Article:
ASHEVILLE – Marcie Bernardo spent most of her life as Mark. The name didn’t fit. It pointed to a gender that she didn’t own. It made her feel uncomfortable, out of place and alone.
Today, Bernardo hands out business cards with the name Marcie.
Soon, she hopes that name will replace the one on her driver’s license, her Social Security card, her passport and her birth certificate. Eventually, she’d like to correct the record so that it now says Marcie Bernardo, born Oct. 24, 1955, in Boston, sex: female.
“I’m working on being the woman I’ve always wanted to be,” she said.
Like Bernardo, transgender people are changing their names with a sense of urgency as they fear tighter restrictions against the LGBT community will follow a divisive election, activists say.
Worries are especially high in North Carolina, where the General Assembly planned a special session Wednesday to debate the merits of House Bill 2, which limits protections for LGBT people.
Commonly known as “the bathroom bill,” the measure passed in March requires that transgender people use bathrooms in public schools and government buildings that match the gender recorded on their birth certificates. It further prohibits local governments from banning discrimination against LGBT people, setting a local minimum wage or adopting other local rules on employment.
GOP lawmakers hurried through the legislation in March but are considering its repeal amid national backlash. Transgender people and their advocates worry similar restrictions could surface as long as Republicans maintain control of the state legislature.
Two nonprofit groups – the Campaign for Southern Equality and Tranzmission – held separate name change seminars in Asheville earlier this month with nearly 50 people in total attending.
The Campaign for Southern Equality emerged as a national leader on LGBT issues in 2015 after it played a pivotal role advocating for the legalization of same-sex marriage.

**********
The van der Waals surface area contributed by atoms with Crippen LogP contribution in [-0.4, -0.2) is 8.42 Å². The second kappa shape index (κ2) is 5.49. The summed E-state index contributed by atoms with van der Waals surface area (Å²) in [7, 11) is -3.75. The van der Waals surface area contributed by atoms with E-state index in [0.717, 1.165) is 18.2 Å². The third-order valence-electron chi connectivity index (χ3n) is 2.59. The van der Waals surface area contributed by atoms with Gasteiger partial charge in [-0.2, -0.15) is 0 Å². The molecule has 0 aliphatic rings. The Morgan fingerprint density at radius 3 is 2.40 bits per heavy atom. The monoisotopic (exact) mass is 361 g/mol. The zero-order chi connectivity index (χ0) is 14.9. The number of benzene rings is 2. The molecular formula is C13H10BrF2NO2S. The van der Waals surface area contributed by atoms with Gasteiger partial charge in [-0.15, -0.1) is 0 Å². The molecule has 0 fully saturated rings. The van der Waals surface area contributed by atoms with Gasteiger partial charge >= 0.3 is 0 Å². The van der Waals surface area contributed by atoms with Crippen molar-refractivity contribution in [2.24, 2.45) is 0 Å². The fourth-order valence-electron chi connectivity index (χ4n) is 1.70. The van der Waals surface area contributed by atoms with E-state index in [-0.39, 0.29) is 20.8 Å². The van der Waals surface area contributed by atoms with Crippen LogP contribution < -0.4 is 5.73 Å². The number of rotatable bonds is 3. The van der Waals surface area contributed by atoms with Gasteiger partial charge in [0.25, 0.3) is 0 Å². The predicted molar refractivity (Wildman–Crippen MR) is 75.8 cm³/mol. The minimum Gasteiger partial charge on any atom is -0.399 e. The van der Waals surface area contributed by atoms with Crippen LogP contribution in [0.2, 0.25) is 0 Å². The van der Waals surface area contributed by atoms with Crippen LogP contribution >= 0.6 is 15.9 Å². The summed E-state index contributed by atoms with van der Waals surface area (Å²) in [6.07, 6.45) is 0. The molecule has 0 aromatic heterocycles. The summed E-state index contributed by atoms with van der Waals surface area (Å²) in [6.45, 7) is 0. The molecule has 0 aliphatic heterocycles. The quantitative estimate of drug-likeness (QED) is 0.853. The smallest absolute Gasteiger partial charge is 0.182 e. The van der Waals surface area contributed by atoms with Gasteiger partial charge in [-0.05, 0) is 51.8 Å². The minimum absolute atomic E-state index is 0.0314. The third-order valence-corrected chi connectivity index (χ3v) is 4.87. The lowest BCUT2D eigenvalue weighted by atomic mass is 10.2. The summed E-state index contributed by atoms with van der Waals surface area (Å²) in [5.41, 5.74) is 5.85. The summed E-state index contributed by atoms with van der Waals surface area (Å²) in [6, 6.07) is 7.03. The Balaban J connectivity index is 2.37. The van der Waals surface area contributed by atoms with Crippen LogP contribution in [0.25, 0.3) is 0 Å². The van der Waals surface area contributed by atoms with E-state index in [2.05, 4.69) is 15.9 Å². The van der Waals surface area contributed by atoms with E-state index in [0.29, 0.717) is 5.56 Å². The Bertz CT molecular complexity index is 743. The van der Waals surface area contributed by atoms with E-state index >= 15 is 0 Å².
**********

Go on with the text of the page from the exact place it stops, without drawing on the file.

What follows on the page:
Its Dec. 10 event marked the first in a series of free legal clinics the group has scheduled throughout the South as people grapple to understand what’s next for LGBT rights.
The process for changing a name on a birth certificate in North Carolina is complex. It can take months and cost hundreds of dollars. Though many people do it by themselves, some hire a lawyer.
One hundred and four people petitioned Buncombe County Superior Court to change their name on their birth certificate from July 2015 through June 2016, an increase from 84 people during that same span the year before and up from 74 the year before that.
While the court doesn’t track whether requests were made by transgender people, petitioners must state reasonable cause for wanting a name change.
“Transgender name changes are a big part in most of what I have been doing lately,” said Johanna Finkelstein, an assistant clerk of court who processes the requests.
The clerical notation has more meaning than any form could possibly convey, said Zeke Christopoulos, a transgender man who is the co-director of Tranzmission, an Asheville nonprofit support and advocacy agency for transgender people and their allies.
The organization’s Dec. 7 Emergency Name Change clinic was part of an ongoing series on the topic.
An official name change increases personal protection, provides legal relief and offers closure to a process that for people like Bernardo has been decades in the making.
“We lived in such a state of fear and reprisal when we were young. I mean we were three closets deep,” she said. “We weren’t just out of the norm or gay, we were trans, which was so, so socially unacceptable. I mean you could be beaten to death for being gay, forget cross dressing.
“Historically it has been very, very ugly, so a lot of us waited a long time,” Bernardo said. “This is kind of the end of the line.”
An ‘uncertain’ future
After the November election, the National Center for Transgender Equality reported an uptick in attention and efforts by transgender people to update identity documents, said Arli Christian, state policy counsel for the advocacy organization.
The current political climate has caused fear that federal gender marker polices might change. This is paired with an increase in hate speech and discrimination, Christian said.
The center is advising people to update their identification documents now if they are ready.
“We want our trans communities to feel as safe and respected as possible in the world, and we recognize that we are headed into an uncertain political climate,” Christian said.
“We don’t want our communities to panic and ultimately we want to ensure people we are fighting to protect trans people no matter what their ID says, no matter who they are.”
The center this month completed the largest-ever survey of transgender Americans. Its findings are grim.
The agency studied the responses of 27,715 transgender people from all 50 states, the District of Columbia and three U.S. territories.